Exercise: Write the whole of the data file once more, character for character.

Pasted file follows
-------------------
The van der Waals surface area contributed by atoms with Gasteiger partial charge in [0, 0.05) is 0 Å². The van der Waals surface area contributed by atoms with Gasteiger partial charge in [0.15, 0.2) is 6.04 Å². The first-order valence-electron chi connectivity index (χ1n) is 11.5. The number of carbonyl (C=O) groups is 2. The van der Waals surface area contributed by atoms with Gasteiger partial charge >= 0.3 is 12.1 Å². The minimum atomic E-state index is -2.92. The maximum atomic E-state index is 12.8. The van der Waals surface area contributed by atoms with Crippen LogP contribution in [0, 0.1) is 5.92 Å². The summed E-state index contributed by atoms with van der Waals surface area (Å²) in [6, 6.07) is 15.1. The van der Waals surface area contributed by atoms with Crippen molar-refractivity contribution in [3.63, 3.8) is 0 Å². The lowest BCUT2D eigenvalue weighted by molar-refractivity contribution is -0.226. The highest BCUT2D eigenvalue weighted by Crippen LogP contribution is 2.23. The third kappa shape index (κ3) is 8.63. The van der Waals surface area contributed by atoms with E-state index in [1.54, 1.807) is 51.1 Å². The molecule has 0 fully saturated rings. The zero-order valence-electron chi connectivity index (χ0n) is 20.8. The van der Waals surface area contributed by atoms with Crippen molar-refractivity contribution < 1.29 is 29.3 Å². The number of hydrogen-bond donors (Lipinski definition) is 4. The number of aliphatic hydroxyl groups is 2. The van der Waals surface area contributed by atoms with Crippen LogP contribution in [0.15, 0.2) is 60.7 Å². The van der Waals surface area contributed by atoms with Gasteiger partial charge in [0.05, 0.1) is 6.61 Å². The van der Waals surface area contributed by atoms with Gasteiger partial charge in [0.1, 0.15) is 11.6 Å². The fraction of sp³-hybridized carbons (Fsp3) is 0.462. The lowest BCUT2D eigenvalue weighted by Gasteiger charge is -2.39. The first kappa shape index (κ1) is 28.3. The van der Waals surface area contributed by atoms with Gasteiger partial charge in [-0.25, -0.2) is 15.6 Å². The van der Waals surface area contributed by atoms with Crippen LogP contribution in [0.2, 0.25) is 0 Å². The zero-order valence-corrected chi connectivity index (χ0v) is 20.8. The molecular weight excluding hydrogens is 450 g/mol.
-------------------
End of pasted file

The van der Waals surface area contributed by atoms with Gasteiger partial charge in [0, 0.05) is 0 Å². The van der Waals surface area contributed by atoms with Gasteiger partial charge in [0.15, 0.2) is 6.04 Å². The first-order valence-electron chi connectivity index (χ1n) is 11.5. The number of carbonyl (C=O) groups is 2. The van der Waals surface area contributed by atoms with Gasteiger partial charge >= 0.3 is 12.1 Å². The minimum atomic E-state index is -2.92. The maximum atomic E-state index is 12.8. The van der Waals surface area contributed by atoms with Crippen LogP contribution in [0, 0.1) is 5.92 Å². The summed E-state index contributed by atoms with van der Waals surface area (Å²) in [6, 6.07) is 15.1. The van der Waals surface area contributed by atoms with Crippen molar-refractivity contribution in [3.63, 3.8) is 0 Å². The lowest BCUT2D eigenvalue weighted by molar-refractivity contribution is -0.226. The highest BCUT2D eigenvalue weighted by Crippen LogP contribution is 2.23. The third kappa shape index (κ3) is 8.63. The van der Waals surface area contributed by atoms with E-state index in [1.54, 1.807) is 51.1 Å². The molecule has 0 fully saturated rings. The zero-order valence-electron chi connectivity index (χ0n) is 20.8. The van der Waals surface area contributed by atoms with Crippen molar-refractivity contribution < 1.29 is 29.3 Å². The number of hydrogen-bond donors (Lipinski definition) is 4. The number of aliphatic hydroxyl groups is 2. The van der Waals surface area contributed by atoms with Crippen LogP contribution in [0.15, 0.2) is 60.7 Å². The van der Waals surface area contributed by atoms with Gasteiger partial charge in [0.05, 0.1) is 6.61 Å². The van der Waals surface area contributed by atoms with Gasteiger partial charge in [0.1, 0.15) is 11.6 Å². The fraction of sp³-hybridized carbons (Fsp3) is 0.462. The lowest BCUT2D eigenvalue weighted by Gasteiger charge is -2.39. The first kappa shape index (κ1) is 28.3. The van der Waals surface area contributed by atoms with Gasteiger partial charge in [-0.25, -0.2) is 15.6 Å². The van der Waals surface area contributed by atoms with Crippen LogP contribution in [0.2, 0.25) is 0 Å². The zero-order valence-corrected chi connectivity index (χ0v) is 20.8. The molecular weight excluding hydrogens is 450 g/mol.